What games are you playing lately? There are so many great PS4 games out there that it’s all too easy to miss something. That’s why I want to make sure to point out some of the best one I’ve seen in this console. Here 7 awesome games that I totally recommend you should play:
7. Ratchet and Clank
This is the “re-imagined” version of the original Ratchet & Clank game released for PlayStation 4. As you probably already know, there is a Ratchet & Clank movie coming out later this year. Part of Ratchet’s origin story for the film has been integrated into the re-imagined game.
6. Infamous 2: Second Son
Set seven years after the universe-altering events ofInfamous 2, Second Son follows new protagonist Delsin Rowe. As a rebellious graffiti artist, Delsin lives to annoy his brother Reggie, a cop on the Pacific Northwest reservation where the two live as part of the fictional Okomish tribe.
5. Batman Arkham Knight
Rocksteady has said this is its last Batman game, and I’m praying to the New Gods that they’re on the level. After Arkham Knight, trying to find more meat on the Batman bone would define futility. After Arkham Knight, Batman has been perfected — and the end result is the best game of this console generation.
This was my first shooter ever, and boy I won the lottery. This is one of the games I play almost everyday; even though they started pretty low they’ve build up a game and a strong community that listens to their players. This is game to be enjoyed with your friends, so if you’re a lone wolf maybe it’s will be a little odd for you. But still, the constant grinding and awesome memories that you make with your friends makes this game an unforgettable one.
3. The Witcher 3: Wild Hunt
The Witcher and its sequel established a fascinating fantasy world full of politics, intrigue, magic and monsters, and rooted it all in Geralt of Rivia, one of the last of the infamous Witchers — bounty hunters created through a potentially fatal series of trials and alchemical mutations, for hire by anyone with coin to destroy monsters. The Witcher 2 placed this within an action adventure context largely linear in structure, albeit with major plot changes and entirely different second halves based on player decisions made early on.
The Witcher 3: Wild Hunt takes the setting and complicated world-building of its predecessor and blows them out with an ambitious but logical next-step: an open-world game. For a studio without the AAA resources of a Bethesda or EA, transitioning from a more conservative linear structure to an undertaking so massive demonstrates a level of confidence bordering on insanity.
2. Uncharted 4: A Thief’s End
Uncharted 4 is a game about the high cost of obsession. Everyone, from the pirate founders of Libertalia, to the first explorers who died hunting it down, to the game’s current-day heroes and villains, is subject to the oppressive weight of their own unchecked ambition. As cautionary tales go, it’s pretty nuanced, and a surprising turn from the franchise’s earlier entries, which treated Nathan Drake’s unquenchable thirst for adventure and glory as something resembling a superpower.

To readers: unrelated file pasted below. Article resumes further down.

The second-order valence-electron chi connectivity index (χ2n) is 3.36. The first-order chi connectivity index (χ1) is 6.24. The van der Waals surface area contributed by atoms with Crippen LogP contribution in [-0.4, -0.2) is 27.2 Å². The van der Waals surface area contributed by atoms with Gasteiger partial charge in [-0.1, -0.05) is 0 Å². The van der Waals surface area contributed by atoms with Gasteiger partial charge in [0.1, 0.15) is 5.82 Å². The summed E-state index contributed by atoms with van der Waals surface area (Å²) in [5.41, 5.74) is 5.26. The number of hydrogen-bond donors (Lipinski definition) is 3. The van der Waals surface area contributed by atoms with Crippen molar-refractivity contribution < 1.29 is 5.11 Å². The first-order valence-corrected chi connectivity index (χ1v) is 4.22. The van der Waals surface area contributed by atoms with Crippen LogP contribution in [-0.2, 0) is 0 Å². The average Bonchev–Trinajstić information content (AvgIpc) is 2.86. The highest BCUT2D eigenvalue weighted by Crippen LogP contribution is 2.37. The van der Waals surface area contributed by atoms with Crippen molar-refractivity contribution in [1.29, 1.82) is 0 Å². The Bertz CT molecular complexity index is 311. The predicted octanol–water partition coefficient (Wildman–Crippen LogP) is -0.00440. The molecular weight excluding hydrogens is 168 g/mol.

That ambition manifests in different ways. For the wealthy and ruthless Rafe Adler, it’s a desire to prove his worth beyond his inheritance. For the mercenary leader Nadine Ross, it’s the duty to satisfy a client and rescue her company from collapse. For Captain Henry Avery — a founder of Libertalia — it’s the pursuit of redemption, as inspired Saint Dismas, the “Penitent Thief” present at Jesus’ crucifixion.
The constant specter of ambition makes every character in Uncharted 4 — even the old pirate kings who died centuries ago, whose plights are detailed through copious journal entries — relatable. But it’s also what makes Nathan Drake such a fascinating character in this, his final quest: His ambition isn’t nearly as explicit as everyone else’s. He’s there to save his brother, sure, but there’s something else pulling him along; something toxic, something that causes him to make terrible decisions with terrible consequences.
This is the perfect end to a saga, with a strong narrative and character build. They took advantage of the next gen console and built super detailed environments and perfect levels. This is game that is worthy of your time. It grows on you, trust me! What i would totally recommend is buying the bundle of the first 3 games of the saga, they’ve been remastered lately; that way you can totally dive into the story and get the whole experience.
1. The Last of Us
The Last of Us was already one of the most visually impressive games of the last generation, so the necessity of “remastering” it for next-gen hardware is arguable. The results, however, are not. The Last of Us Remastered is a lovingly curated package.
The Last of Us mines the same post-apocalyptic scenario as dozens of other games, but its approach is starkly its own. It paints a vision of a near-future that is cold, heartless and, in many cases, downright evil. It’s not a fun place to be, and likewise, the game isn’t really a fun thing to play.
Developer Naughty Dog’s commitment to this dark, depressing tone is alternately impressive and frustrating. The Last of Us actively fought any enjoyment I might have gained from it — from its oppressive world to its inconsistent mechanics. Being anything but fun might be the point, but The Last of Us doesn’t always make that point gracefully.
The Last of Us stars Joel, a grizzled, middle-aged survivor of a fungal plague which turns its victims into homicidal monsters. Joel is living out his life in a military-protected quarantine zone on the east coast. In the midst of a smuggling operation, he meets Ellie, a 14-year-old girl trying to make her way west for mysterious reasons. Circumstance brings them together, and they set off on a dangerous cross-country journey.